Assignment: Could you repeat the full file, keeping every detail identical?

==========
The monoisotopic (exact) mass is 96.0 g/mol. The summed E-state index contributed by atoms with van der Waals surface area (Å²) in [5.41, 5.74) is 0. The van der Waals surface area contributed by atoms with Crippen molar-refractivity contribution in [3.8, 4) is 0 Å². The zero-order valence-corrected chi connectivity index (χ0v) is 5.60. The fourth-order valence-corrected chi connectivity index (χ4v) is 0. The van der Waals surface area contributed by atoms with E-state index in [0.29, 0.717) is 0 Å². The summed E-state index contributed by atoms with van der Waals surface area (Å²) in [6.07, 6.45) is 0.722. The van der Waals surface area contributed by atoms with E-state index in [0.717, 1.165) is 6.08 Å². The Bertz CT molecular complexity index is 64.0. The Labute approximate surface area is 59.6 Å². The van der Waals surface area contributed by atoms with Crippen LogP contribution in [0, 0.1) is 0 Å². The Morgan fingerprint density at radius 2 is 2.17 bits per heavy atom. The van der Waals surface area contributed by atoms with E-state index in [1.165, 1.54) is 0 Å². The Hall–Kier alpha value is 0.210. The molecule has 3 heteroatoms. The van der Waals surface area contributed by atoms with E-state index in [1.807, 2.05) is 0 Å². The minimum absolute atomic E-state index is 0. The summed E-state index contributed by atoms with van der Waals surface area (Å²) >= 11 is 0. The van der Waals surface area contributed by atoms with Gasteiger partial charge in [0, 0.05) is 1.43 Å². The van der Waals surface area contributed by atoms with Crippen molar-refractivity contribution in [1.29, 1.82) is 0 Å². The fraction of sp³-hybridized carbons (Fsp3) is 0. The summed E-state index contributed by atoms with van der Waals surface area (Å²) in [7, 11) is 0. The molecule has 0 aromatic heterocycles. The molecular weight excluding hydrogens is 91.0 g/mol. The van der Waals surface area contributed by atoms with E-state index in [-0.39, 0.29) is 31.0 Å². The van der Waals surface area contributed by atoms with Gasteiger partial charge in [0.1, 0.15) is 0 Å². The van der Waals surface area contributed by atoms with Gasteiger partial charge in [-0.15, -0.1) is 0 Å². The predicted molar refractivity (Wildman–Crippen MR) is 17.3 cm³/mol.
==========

The monoisotopic (exact) mass is 96.0 g/mol. The summed E-state index contributed by atoms with van der Waals surface area (Å²) in [5.41, 5.74) is 0. The van der Waals surface area contributed by atoms with Crippen molar-refractivity contribution in [3.8, 4) is 0 Å². The zero-order valence-corrected chi connectivity index (χ0v) is 5.60. The fourth-order valence-corrected chi connectivity index (χ4v) is 0. The van der Waals surface area contributed by atoms with E-state index in [0.29, 0.717) is 0 Å². The summed E-state index contributed by atoms with van der Waals surface area (Å²) in [6.07, 6.45) is 0.722. The van der Waals surface area contributed by atoms with E-state index in [0.717, 1.165) is 6.08 Å². The Bertz CT molecular complexity index is 64.0. The Labute approximate surface area is 59.6 Å². The van der Waals surface area contributed by atoms with Crippen LogP contribution in [0, 0.1) is 0 Å². The Morgan fingerprint density at radius 2 is 2.17 bits per heavy atom. The van der Waals surface area contributed by atoms with E-state index in [1.165, 1.54) is 0 Å². The Hall–Kier alpha value is 0.210. The molecule has 3 heteroatoms. The van der Waals surface area contributed by atoms with E-state index in [1.807, 2.05) is 0 Å². The minimum absolute atomic E-state index is 0. The summed E-state index contributed by atoms with van der Waals surface area (Å²) >= 11 is 0. The van der Waals surface area contributed by atoms with Gasteiger partial charge in [0, 0.05) is 1.43 Å². The van der Waals surface area contributed by atoms with Crippen molar-refractivity contribution in [1.29, 1.82) is 0 Å². The fraction of sp³-hybridized carbons (Fsp3) is 0. The summed E-state index contributed by atoms with van der Waals surface area (Å²) in [7, 11) is 0. The molecule has 0 aromatic heterocycles. The molecular weight excluding hydrogens is 91.0 g/mol. The van der Waals surface area contributed by atoms with E-state index in [-0.39, 0.29) is 31.0 Å². The van der Waals surface area contributed by atoms with Gasteiger partial charge in [0.1, 0.15) is 0 Å². The van der Waals surface area contributed by atoms with Gasteiger partial charge in [-0.15, -0.1) is 0 Å². The predicted molar refractivity (Wildman–Crippen MR) is 17.3 cm³/mol.